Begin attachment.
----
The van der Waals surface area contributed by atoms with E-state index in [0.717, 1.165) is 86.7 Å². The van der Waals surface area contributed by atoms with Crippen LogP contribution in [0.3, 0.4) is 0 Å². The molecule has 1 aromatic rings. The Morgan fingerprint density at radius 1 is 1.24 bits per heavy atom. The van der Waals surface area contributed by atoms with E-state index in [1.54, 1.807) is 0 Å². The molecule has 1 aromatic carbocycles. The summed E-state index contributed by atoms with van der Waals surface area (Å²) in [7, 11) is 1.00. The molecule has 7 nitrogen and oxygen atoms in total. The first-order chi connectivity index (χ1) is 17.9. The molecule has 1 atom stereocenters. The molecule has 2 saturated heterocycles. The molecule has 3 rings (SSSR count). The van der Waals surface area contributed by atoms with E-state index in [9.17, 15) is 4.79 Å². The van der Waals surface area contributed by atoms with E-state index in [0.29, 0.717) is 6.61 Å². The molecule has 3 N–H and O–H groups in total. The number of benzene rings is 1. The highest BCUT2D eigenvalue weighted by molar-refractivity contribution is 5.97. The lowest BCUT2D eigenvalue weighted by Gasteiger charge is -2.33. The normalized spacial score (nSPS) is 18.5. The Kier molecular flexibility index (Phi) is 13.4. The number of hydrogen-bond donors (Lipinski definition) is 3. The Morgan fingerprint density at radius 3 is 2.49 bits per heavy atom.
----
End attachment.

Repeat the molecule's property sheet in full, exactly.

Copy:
The van der Waals surface area contributed by atoms with E-state index in [0.717, 1.165) is 86.7 Å². The van der Waals surface area contributed by atoms with Crippen LogP contribution in [0.3, 0.4) is 0 Å². The molecule has 1 aromatic rings. The Morgan fingerprint density at radius 1 is 1.24 bits per heavy atom. The van der Waals surface area contributed by atoms with E-state index in [1.54, 1.807) is 0 Å². The molecule has 1 aromatic carbocycles. The summed E-state index contributed by atoms with van der Waals surface area (Å²) in [7, 11) is 1.00. The molecule has 7 nitrogen and oxygen atoms in total. The first-order chi connectivity index (χ1) is 17.9. The molecule has 1 atom stereocenters. The molecule has 2 saturated heterocycles. The molecule has 3 rings (SSSR count). The van der Waals surface area contributed by atoms with E-state index in [9.17, 15) is 4.79 Å². The van der Waals surface area contributed by atoms with E-state index in [0.29, 0.717) is 6.61 Å². The molecule has 3 N–H and O–H groups in total. The number of benzene rings is 1. The highest BCUT2D eigenvalue weighted by molar-refractivity contribution is 5.97. The lowest BCUT2D eigenvalue weighted by Gasteiger charge is -2.33. The normalized spacial score (nSPS) is 18.5. The Kier molecular flexibility index (Phi) is 13.4. The number of hydrogen-bond donors (Lipinski definition) is 3. The Morgan fingerprint density at radius 3 is 2.49 bits per heavy atom.